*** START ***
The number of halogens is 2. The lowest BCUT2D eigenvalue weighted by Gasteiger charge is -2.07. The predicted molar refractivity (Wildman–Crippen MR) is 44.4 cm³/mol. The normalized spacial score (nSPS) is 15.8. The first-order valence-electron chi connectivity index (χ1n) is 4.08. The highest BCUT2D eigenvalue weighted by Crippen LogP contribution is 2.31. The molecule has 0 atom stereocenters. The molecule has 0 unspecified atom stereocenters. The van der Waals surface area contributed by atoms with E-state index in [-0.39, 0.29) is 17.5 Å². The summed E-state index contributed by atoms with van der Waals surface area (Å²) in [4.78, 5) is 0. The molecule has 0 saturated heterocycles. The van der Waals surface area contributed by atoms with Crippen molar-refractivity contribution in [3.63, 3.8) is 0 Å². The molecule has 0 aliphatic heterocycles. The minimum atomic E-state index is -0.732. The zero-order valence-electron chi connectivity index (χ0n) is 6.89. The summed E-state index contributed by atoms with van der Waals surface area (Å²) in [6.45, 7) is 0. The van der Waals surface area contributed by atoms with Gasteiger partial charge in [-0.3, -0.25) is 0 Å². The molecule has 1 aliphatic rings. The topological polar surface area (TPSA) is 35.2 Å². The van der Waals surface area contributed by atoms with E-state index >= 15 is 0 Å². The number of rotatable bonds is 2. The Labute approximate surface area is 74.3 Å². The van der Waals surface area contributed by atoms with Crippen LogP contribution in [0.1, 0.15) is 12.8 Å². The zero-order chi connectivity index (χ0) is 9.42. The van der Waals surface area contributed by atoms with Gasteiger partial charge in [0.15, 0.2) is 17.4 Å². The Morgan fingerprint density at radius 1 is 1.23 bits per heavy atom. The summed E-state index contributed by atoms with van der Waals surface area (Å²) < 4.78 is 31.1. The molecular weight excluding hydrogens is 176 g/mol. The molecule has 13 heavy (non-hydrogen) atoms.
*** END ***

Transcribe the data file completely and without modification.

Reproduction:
The number of halogens is 2. The lowest BCUT2D eigenvalue weighted by Gasteiger charge is -2.07. The predicted molar refractivity (Wildman–Crippen MR) is 44.4 cm³/mol. The normalized spacial score (nSPS) is 15.8. The first-order valence-electron chi connectivity index (χ1n) is 4.08. The highest BCUT2D eigenvalue weighted by Crippen LogP contribution is 2.31. The molecule has 0 atom stereocenters. The molecule has 0 unspecified atom stereocenters. The van der Waals surface area contributed by atoms with E-state index in [-0.39, 0.29) is 17.5 Å². The summed E-state index contributed by atoms with van der Waals surface area (Å²) in [4.78, 5) is 0. The molecule has 0 saturated heterocycles. The van der Waals surface area contributed by atoms with Crippen molar-refractivity contribution in [3.63, 3.8) is 0 Å². The molecule has 0 aliphatic heterocycles. The minimum atomic E-state index is -0.732. The zero-order valence-electron chi connectivity index (χ0n) is 6.89. The summed E-state index contributed by atoms with van der Waals surface area (Å²) in [6.45, 7) is 0. The van der Waals surface area contributed by atoms with Gasteiger partial charge in [-0.3, -0.25) is 0 Å². The molecule has 1 aliphatic rings. The topological polar surface area (TPSA) is 35.2 Å². The van der Waals surface area contributed by atoms with E-state index >= 15 is 0 Å². The number of rotatable bonds is 2. The Labute approximate surface area is 74.3 Å². The van der Waals surface area contributed by atoms with Crippen LogP contribution in [0.1, 0.15) is 12.8 Å². The zero-order chi connectivity index (χ0) is 9.42. The van der Waals surface area contributed by atoms with Gasteiger partial charge in [0.15, 0.2) is 17.4 Å². The Morgan fingerprint density at radius 1 is 1.23 bits per heavy atom. The summed E-state index contributed by atoms with van der Waals surface area (Å²) < 4.78 is 31.1. The molecular weight excluding hydrogens is 176 g/mol. The molecule has 13 heavy (non-hydrogen) atoms.